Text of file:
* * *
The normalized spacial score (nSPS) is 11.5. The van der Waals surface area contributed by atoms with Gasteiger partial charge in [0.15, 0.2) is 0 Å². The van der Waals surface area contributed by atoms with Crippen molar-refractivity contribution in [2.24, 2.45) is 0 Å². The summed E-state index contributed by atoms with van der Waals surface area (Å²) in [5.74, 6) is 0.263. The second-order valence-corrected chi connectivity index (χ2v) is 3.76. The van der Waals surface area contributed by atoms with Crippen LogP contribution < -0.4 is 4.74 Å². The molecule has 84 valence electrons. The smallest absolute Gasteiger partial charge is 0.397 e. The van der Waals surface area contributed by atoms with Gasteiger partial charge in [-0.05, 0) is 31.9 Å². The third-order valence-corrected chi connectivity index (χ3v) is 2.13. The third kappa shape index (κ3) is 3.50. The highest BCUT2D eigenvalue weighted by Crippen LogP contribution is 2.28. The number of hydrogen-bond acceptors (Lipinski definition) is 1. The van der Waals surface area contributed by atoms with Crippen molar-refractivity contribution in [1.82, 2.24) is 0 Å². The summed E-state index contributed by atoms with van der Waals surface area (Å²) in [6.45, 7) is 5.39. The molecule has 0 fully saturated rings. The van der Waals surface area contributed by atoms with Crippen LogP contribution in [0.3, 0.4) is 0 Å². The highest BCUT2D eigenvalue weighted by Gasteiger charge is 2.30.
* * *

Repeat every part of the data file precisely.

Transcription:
The normalized spacial score (nSPS) is 11.5. The van der Waals surface area contributed by atoms with Gasteiger partial charge in [0.15, 0.2) is 0 Å². The van der Waals surface area contributed by atoms with Crippen molar-refractivity contribution in [2.24, 2.45) is 0 Å². The summed E-state index contributed by atoms with van der Waals surface area (Å²) in [5.74, 6) is 0.263. The second-order valence-corrected chi connectivity index (χ2v) is 3.76. The van der Waals surface area contributed by atoms with Crippen LogP contribution < -0.4 is 4.74 Å². The molecule has 84 valence electrons. The smallest absolute Gasteiger partial charge is 0.397 e. The van der Waals surface area contributed by atoms with Gasteiger partial charge in [-0.05, 0) is 31.9 Å². The third-order valence-corrected chi connectivity index (χ3v) is 2.13. The third kappa shape index (κ3) is 3.50. The highest BCUT2D eigenvalue weighted by Crippen LogP contribution is 2.28. The number of hydrogen-bond acceptors (Lipinski definition) is 1. The van der Waals surface area contributed by atoms with Crippen molar-refractivity contribution in [1.82, 2.24) is 0 Å². The summed E-state index contributed by atoms with van der Waals surface area (Å²) in [6.45, 7) is 5.39. The molecule has 0 fully saturated rings. The van der Waals surface area contributed by atoms with Crippen LogP contribution in [0.3, 0.4) is 0 Å². The highest BCUT2D eigenvalue weighted by Gasteiger charge is 2.30.